The American Association of Occupational Health Nurses (AAOHN) has released its employer research findings that uncover employer perceptions of and attitudes toward employee health. The research, released at the AAOHN 2005 Symposium & Expo in Minneapolis earlier this month, was conducted to better gauge executive management's thoughts on issues surrounding their employees’ health and wellness, according to AAOHN.

Findings will be used as a tool to help the occupational health industry better understand the mindset of corporate decision-makers and the landscape of employee health from the employer perspective.

More than 100 employers, including human resources executives; medical directors and environmental, health and safety professionals from various industry backgrounds completed one-on-one interviews. Key findings of the study include:

  • Employee health is crucial: 72 percent of executives interviewed indicated that keeping employees healthy is crucial to business success and felt it is their duty to keep employees safe and well.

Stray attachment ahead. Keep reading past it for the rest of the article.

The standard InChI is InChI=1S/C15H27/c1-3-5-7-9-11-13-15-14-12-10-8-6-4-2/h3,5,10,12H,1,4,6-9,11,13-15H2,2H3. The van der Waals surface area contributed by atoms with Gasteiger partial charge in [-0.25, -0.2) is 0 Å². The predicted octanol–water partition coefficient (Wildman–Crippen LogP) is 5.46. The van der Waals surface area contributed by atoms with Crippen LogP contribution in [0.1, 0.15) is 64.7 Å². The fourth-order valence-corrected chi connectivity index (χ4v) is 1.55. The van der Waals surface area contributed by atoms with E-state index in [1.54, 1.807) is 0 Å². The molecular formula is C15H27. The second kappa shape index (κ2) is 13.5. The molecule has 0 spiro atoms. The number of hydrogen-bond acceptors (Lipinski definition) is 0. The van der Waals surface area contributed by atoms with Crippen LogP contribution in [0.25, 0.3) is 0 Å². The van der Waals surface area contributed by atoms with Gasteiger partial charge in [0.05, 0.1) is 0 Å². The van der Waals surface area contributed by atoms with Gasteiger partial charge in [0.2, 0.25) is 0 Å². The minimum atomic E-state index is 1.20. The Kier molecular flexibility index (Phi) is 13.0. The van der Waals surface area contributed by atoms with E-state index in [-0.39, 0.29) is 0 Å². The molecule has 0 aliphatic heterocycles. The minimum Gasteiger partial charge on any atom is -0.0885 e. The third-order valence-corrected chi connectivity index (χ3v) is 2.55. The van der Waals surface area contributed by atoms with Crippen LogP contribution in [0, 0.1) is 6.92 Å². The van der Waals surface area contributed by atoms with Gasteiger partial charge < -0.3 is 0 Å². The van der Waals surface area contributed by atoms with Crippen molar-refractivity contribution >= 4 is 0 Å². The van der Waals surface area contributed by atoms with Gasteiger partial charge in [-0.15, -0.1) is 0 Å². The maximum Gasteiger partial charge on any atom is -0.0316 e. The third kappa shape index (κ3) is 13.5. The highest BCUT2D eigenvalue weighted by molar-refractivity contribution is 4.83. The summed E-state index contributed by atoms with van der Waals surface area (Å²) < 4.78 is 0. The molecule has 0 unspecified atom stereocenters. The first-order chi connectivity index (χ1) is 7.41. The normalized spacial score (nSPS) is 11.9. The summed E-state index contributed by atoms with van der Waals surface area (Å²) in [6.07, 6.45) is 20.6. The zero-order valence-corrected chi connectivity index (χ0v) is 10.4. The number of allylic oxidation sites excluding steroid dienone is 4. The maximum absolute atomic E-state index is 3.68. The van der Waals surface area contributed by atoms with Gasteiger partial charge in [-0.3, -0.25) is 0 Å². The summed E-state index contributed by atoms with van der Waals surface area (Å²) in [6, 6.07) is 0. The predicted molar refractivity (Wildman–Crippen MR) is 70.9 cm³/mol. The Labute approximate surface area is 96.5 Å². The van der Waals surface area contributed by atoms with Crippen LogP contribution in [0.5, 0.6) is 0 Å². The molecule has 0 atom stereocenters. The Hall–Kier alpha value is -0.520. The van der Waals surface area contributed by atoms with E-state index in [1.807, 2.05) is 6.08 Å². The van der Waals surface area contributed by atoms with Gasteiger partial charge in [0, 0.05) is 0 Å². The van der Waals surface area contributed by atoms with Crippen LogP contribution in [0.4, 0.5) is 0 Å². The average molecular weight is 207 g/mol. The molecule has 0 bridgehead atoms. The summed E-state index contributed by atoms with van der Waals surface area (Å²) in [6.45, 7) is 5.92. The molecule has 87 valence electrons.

• Key OHN hiring indicators: For executives, the most common signals that indicate the need to hire an OHN are high injury or illness rate; high absenteeism; increase in workers’ compensation cases; government mandates and compliance.

  • Employers unaware of employee health impact: Half of companies interviewed said they do not know the full cost related to employee health- and disability-related issues. Companies who said they did have information available to assess the true costs of employee health issues tended to be the most active in offering value-focused employee health activities such as employee health and wellness programs.

  • OHNs’ value: When asked to define the value they placed on OHNs in their company, nearly 60 percent of executive management described their occupational health nurse as invaluable to their company. All additional responses were also positive descriptors. The top four benefits of OHNs are reduced workers’ compensation; better bottom line due to health and safety programs; reduced absenteeism; reduced incidence of injuries/fatality.